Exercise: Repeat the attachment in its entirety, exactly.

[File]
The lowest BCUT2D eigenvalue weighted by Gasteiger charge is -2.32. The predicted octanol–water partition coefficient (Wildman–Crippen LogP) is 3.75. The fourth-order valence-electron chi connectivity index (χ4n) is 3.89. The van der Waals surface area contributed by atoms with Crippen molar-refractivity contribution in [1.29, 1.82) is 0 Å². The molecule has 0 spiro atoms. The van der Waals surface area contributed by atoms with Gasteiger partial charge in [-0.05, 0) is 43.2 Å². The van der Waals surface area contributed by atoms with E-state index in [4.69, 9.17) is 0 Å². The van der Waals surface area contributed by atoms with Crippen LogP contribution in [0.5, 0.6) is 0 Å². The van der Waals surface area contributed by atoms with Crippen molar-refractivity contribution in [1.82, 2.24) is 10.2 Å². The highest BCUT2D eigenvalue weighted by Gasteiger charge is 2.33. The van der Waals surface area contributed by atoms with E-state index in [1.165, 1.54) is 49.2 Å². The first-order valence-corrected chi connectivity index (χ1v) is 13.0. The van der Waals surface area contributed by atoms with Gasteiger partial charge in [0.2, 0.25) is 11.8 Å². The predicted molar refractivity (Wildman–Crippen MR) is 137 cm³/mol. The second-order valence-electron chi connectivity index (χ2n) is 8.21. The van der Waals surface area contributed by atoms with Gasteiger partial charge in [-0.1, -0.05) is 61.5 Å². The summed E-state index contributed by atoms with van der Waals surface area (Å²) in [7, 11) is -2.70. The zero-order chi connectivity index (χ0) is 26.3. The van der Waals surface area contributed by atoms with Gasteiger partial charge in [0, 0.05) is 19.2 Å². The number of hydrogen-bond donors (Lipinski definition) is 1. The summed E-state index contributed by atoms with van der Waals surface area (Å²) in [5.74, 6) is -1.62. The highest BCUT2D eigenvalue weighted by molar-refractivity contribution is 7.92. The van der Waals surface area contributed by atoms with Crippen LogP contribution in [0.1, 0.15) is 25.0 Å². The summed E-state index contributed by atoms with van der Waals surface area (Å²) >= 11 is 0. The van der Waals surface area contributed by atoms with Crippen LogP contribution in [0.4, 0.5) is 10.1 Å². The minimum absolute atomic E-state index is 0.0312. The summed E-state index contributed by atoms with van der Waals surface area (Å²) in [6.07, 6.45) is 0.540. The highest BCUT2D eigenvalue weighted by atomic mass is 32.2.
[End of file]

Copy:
The lowest BCUT2D eigenvalue weighted by Gasteiger charge is -2.32. The predicted octanol–water partition coefficient (Wildman–Crippen LogP) is 3.75. The fourth-order valence-electron chi connectivity index (χ4n) is 3.89. The van der Waals surface area contributed by atoms with Crippen molar-refractivity contribution in [1.29, 1.82) is 0 Å². The molecule has 0 spiro atoms. The van der Waals surface area contributed by atoms with Gasteiger partial charge in [-0.05, 0) is 43.2 Å². The van der Waals surface area contributed by atoms with E-state index in [4.69, 9.17) is 0 Å². The van der Waals surface area contributed by atoms with Crippen LogP contribution in [0.5, 0.6) is 0 Å². The van der Waals surface area contributed by atoms with Crippen molar-refractivity contribution in [1.82, 2.24) is 10.2 Å². The highest BCUT2D eigenvalue weighted by Gasteiger charge is 2.33. The van der Waals surface area contributed by atoms with E-state index in [1.165, 1.54) is 49.2 Å². The first-order valence-corrected chi connectivity index (χ1v) is 13.0. The van der Waals surface area contributed by atoms with Gasteiger partial charge in [0.2, 0.25) is 11.8 Å². The predicted molar refractivity (Wildman–Crippen MR) is 137 cm³/mol. The second-order valence-electron chi connectivity index (χ2n) is 8.21. The van der Waals surface area contributed by atoms with Gasteiger partial charge in [-0.1, -0.05) is 61.5 Å². The summed E-state index contributed by atoms with van der Waals surface area (Å²) in [7, 11) is -2.70. The zero-order chi connectivity index (χ0) is 26.3. The van der Waals surface area contributed by atoms with Gasteiger partial charge in [0, 0.05) is 19.2 Å². The number of hydrogen-bond donors (Lipinski definition) is 1. The summed E-state index contributed by atoms with van der Waals surface area (Å²) in [5.74, 6) is -1.62. The highest BCUT2D eigenvalue weighted by molar-refractivity contribution is 7.92. The van der Waals surface area contributed by atoms with Crippen LogP contribution in [0.1, 0.15) is 25.0 Å². The summed E-state index contributed by atoms with van der Waals surface area (Å²) >= 11 is 0. The van der Waals surface area contributed by atoms with Crippen LogP contribution in [0.4, 0.5) is 10.1 Å². The minimum absolute atomic E-state index is 0.0312. The summed E-state index contributed by atoms with van der Waals surface area (Å²) in [6.07, 6.45) is 0.540. The highest BCUT2D eigenvalue weighted by atomic mass is 32.2.